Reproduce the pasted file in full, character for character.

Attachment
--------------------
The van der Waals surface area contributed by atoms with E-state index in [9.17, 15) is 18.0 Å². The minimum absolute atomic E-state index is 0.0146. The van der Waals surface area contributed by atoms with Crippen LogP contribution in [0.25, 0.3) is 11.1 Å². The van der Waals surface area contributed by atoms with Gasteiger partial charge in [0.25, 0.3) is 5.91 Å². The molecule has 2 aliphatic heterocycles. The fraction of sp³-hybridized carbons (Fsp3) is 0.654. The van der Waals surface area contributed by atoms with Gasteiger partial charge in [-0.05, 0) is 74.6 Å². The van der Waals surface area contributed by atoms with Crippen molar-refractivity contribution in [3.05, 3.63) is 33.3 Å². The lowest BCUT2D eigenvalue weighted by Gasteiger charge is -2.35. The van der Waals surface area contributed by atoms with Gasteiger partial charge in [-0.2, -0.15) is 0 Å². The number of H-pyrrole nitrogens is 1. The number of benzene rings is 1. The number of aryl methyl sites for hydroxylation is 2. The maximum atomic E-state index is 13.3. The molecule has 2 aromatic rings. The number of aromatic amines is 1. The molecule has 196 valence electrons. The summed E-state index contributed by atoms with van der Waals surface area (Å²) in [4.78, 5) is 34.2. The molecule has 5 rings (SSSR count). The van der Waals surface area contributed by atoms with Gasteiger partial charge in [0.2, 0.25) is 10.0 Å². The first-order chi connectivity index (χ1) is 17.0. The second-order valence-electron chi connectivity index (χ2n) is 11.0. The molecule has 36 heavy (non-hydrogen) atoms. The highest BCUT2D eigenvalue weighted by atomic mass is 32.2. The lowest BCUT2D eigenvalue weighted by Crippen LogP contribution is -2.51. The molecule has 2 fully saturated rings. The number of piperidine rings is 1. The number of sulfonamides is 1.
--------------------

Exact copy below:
The van der Waals surface area contributed by atoms with E-state index in [9.17, 15) is 18.0 Å². The minimum absolute atomic E-state index is 0.0146. The van der Waals surface area contributed by atoms with Crippen LogP contribution in [0.25, 0.3) is 11.1 Å². The van der Waals surface area contributed by atoms with Gasteiger partial charge in [0.25, 0.3) is 5.91 Å². The molecule has 2 aliphatic heterocycles. The fraction of sp³-hybridized carbons (Fsp3) is 0.654. The van der Waals surface area contributed by atoms with Gasteiger partial charge in [-0.05, 0) is 74.6 Å². The van der Waals surface area contributed by atoms with Crippen molar-refractivity contribution in [3.05, 3.63) is 33.3 Å². The lowest BCUT2D eigenvalue weighted by Gasteiger charge is -2.35. The van der Waals surface area contributed by atoms with Gasteiger partial charge in [-0.2, -0.15) is 0 Å². The number of H-pyrrole nitrogens is 1. The number of benzene rings is 1. The number of aryl methyl sites for hydroxylation is 2. The maximum atomic E-state index is 13.3. The molecule has 2 aromatic rings. The number of aromatic amines is 1. The molecule has 196 valence electrons. The summed E-state index contributed by atoms with van der Waals surface area (Å²) in [4.78, 5) is 34.2. The molecule has 5 rings (SSSR count). The van der Waals surface area contributed by atoms with Gasteiger partial charge in [0.2, 0.25) is 10.0 Å². The first-order chi connectivity index (χ1) is 17.0. The second-order valence-electron chi connectivity index (χ2n) is 11.0. The molecule has 36 heavy (non-hydrogen) atoms. The highest BCUT2D eigenvalue weighted by atomic mass is 32.2. The lowest BCUT2D eigenvalue weighted by Crippen LogP contribution is -2.51. The molecule has 2 fully saturated rings. The number of piperidine rings is 1. The number of sulfonamides is 1.